Savannah Block

Pre-College English

Hour 2

5-12-08




                          Chbosky reiterates teenage hardships in...
might figure out who I am, and I really don't want you to do that” (page 1). Safety seems to be the key

issue in Charlie'...
Sam, Charlie started smoking, another habit looked badly upon by adults and parents alike. “That's

when she gave me the c...
As we graduate from junior high and move onto what we think are greener pastures, few things

will stay the same. Unless t...
Works Cited

Chbosky, Stephen. The Perks of Being a Wallflower. New York: MTV Books/Pocket Books, 1999
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Perks Connections

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Perks Connections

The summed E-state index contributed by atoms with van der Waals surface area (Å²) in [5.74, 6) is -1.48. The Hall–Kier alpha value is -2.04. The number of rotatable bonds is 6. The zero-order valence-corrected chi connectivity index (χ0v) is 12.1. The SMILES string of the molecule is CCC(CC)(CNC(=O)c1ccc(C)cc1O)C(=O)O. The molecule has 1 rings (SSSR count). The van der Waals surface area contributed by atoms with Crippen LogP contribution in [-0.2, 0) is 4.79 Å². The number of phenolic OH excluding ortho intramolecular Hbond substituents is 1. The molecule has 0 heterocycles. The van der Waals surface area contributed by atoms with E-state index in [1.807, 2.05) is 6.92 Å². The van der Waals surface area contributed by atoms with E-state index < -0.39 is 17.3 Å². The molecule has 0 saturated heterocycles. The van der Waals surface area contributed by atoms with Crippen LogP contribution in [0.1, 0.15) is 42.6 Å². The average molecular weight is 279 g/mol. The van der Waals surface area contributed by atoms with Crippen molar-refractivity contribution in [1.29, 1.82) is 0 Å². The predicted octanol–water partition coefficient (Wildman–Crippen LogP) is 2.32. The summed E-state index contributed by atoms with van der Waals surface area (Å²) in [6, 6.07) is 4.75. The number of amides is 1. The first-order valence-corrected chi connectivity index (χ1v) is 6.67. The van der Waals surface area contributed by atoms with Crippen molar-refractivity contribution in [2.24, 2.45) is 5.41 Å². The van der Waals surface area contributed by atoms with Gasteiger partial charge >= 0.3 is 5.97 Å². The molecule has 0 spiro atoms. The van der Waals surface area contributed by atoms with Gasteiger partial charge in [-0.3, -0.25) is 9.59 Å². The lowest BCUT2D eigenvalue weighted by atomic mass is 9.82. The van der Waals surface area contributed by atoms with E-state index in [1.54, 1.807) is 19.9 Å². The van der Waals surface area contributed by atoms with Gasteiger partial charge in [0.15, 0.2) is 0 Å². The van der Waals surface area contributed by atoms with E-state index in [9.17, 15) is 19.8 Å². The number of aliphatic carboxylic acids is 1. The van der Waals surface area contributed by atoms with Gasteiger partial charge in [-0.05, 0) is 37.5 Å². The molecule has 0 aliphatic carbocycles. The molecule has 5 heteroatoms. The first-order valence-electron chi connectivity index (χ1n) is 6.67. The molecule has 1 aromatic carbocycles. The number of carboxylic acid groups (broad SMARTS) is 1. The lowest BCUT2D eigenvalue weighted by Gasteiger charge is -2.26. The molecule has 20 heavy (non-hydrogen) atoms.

1. 1. Savannah Block Pre-College English Hour 2 5-12-08 Chbosky reiterates teenage hardships in Perks As new coming freshmen enter high school and seniors continue onto college, life after middle school changes from generation to generation. What some might consider the 'pinnacle of their life' has a tendency to mold. For instance, what were teenagers' demeanor, personality, or lifestyle in the 1950s? 1970S? Chances are, much different than that of teenyboppers today or the 1990s for that matter. Yet with that said, some aspects of an adolescent's life are timeless. Stephen Chbosky obviously found this same connection when writing his epistolary story, Perks of Being a Wallflower. In his first novel, Chbosky describes the life of a young man named Charlie and his hardships as a first- timer in high school. Suddenly, Charlie is thrown from junior high, left out to become something within his new educational facility. Knowing the undying basics of a teen's existence, Chbosky only needs to throw in a couple of characters and a developed plot line, and -voila- a piece of literature any minor can identify with; such essentials include secrets, rebelling, and the war against introversion. Any teenager possesses information that he or she might not want others to know about. Charlie and his friends are no exception. His entire message to whomever it is he's sending these letters to is not the whole truth. Details, such as what his real name is and the names of his friends and family are never revealed to the reader. “Please don't try to figure out who she is because then you